Tristan Bates Theatre, London
Seen on February 23rd, 2018
Reviewed by Jade Prince
(DISCLAIMER – Brutal honesty throughout!)
Well, I’m speechless. And not in the usual way.
Theatre is meant to evoke feelings and this did for me but something is telling me annoyance and a teeny tiny bit of anger wasn’t what the writer was going for.
I’m not too sure where to start. It is probably best to attempt to explain the concept of the play. It was
a little all over the place. The main story was meant to be about acceptance and understanding by friends and family. Its a philosophical play looking at moral dilemmas and what happens when we are looking them straight in the eye. Antonio (Jack Gordon) unintentionally discovers his fate but needs to rapidly find a way to disclose such information to his family. The only issue being the bold characters in his family and unfolding events also occurring. Some secrets just have to be told.
That is probably my best shot at trying to explain it. I don’t feel that any of the main aspects of the ‘synopsis’ were actually reached. The secrets alluded in the title were never actually revealed in whole. And although part of the secret was revealed, it was done against Antonio’s will. Reading through the main synopsis on the Tristan Bates’ website I chuckled more than once. “Relationships under scrutiny” but all the established relationships seemed to be falling apart. Not one relationship seemed healthy or achievable. There was no solid relationship to put under scrutiny. Another section read “Antonio has to make up his mind rapidly” he never actually made up his mind. People were continuously telling him what he should do and then Simon (Ben Warwick) went a head and told Monika (Triana Terry) anyway about his diagnosis! What a great doctor! Patient confidentiality!
The story took place during Antonio’s birthday and oh my! It must have been the worst party in the history of parties and in complete honesty, possibly the worst 90 minutes of my theatre life! (I warned I’d be brutal) There have only been four shows out of my 150-odd in the past two years that I have actually contemplated walking out of. Show Boat, Young Frankenstein, Promises, promises (which I did actually leave during the interval) and unfortunately, this one. The only thing really stopping me was the fact I was wedged against a wall with a full row beside me and no interval.
From the onset none of the characters listened to each other and neither did I really. I mean, I did listen. Enough to write this. It just became an argument that went round and round which slowly had more characters joining the mix.
The acting was rather bad. Looking at the programme it looks like a few of the cast have had a very heavy weighted television and film career as a pose to stage. I feel this might have been a downfall.
It was so frustrating how the majority of the characters spoke over each other meaning many of the lines were very rarely finished. It made it all feel so rushed and not rehearsed. Actually a lot of the potential humorous lines where missed due to this. People jumping in here, there and everywhere. The whole feel of the show was very mismatched. This included the plot which did not seem to follow anything really. Even the time period was questionable. Nothing pin pointed it on stage. The set was saying 21st century chic with the vintage pieces. Whilst one costume screamed the 60s. None of the costumes seemed in keeping with each other or even matched one decade.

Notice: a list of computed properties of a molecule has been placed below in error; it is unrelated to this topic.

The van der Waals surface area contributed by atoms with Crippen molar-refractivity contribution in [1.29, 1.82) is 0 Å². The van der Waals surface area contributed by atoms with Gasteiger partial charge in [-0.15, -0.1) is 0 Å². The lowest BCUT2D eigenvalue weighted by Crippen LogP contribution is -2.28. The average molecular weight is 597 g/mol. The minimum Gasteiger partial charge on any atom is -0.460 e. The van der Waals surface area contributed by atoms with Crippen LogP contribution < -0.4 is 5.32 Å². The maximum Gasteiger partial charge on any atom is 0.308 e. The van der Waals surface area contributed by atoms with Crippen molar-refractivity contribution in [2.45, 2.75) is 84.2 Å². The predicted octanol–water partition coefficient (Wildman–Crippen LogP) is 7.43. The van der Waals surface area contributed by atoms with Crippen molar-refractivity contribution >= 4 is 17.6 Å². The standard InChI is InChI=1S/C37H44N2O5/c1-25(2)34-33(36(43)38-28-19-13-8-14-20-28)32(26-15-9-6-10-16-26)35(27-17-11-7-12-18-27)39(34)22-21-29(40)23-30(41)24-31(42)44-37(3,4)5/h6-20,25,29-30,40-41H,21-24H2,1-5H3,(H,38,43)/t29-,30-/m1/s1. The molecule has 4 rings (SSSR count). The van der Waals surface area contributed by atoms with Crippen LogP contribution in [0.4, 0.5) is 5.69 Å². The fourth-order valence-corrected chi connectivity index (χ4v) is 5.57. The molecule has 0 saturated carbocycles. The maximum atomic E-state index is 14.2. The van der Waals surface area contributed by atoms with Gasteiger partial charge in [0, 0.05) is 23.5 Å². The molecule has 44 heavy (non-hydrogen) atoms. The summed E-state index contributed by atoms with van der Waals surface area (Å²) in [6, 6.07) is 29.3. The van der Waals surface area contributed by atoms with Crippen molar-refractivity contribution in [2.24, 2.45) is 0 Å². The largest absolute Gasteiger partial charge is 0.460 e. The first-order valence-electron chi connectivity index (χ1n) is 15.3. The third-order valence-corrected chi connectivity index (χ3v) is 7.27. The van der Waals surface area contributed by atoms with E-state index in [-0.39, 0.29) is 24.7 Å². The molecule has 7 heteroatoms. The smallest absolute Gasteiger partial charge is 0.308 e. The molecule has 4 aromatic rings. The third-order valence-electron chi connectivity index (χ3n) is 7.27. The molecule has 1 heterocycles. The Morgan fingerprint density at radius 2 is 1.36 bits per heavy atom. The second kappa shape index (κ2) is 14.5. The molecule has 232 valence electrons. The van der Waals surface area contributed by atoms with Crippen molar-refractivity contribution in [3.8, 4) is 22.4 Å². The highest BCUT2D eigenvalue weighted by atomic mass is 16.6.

A key point of theatre for me is relating to it. Watching something that is realistic. None of this was realistic. The party was but as soon as you delved further into the story and the morality/impact on relationships was mixed in, it all seemed so far fetched. (SPOILER ALERT) In what situation would you find out you have cancer by over hearing a conversation between a friend/your doctor and sister and then so calmly approach that ‘friend’. Firstly, why would your personal doctor be your friend? That doesn’t happen very often in real life, virtually never when dealing with terminal illnesses. And then the big green light came in representing the shock of the cancer. Cliché!
We then somehow managed to jump into a seance mid-show? Monika just blurted out ‘Let’s have a seance!’ WHAT?! At no point leading up to this was there any inkling of the interest in the paranormal. The funniest part did occur during this scene but how we got there still baffles me!
There were then freeze frames thrown in everywhere! There are only so many freeze frames you can tolerate especially when some of the cast feel that they are exempt from them. A freeze frame means you freeze. Not continue moving and sighing which was rather distracting.
The script was poncy. I completely understand that philosophy was the main part and that the writer specialises in philosophy which accounts for all the philosophical terms and views but the language was just unneeded. Extravagant words thrown in for the sake of it. I can accept a few here and there with purpose but full sentences, not so much.
Overall, this play was incredibly bizarre! Far too much happening at one. Many of the characters seemed pointless.
There are two more showings left of this if you feel the urge to see it but I would definitely advise you spend your money on something else. Information on the show and tickets can be found here https://www.tristanbatestheatre.co.uk/whats-on/screaming-secrets and it closes today, February 24th.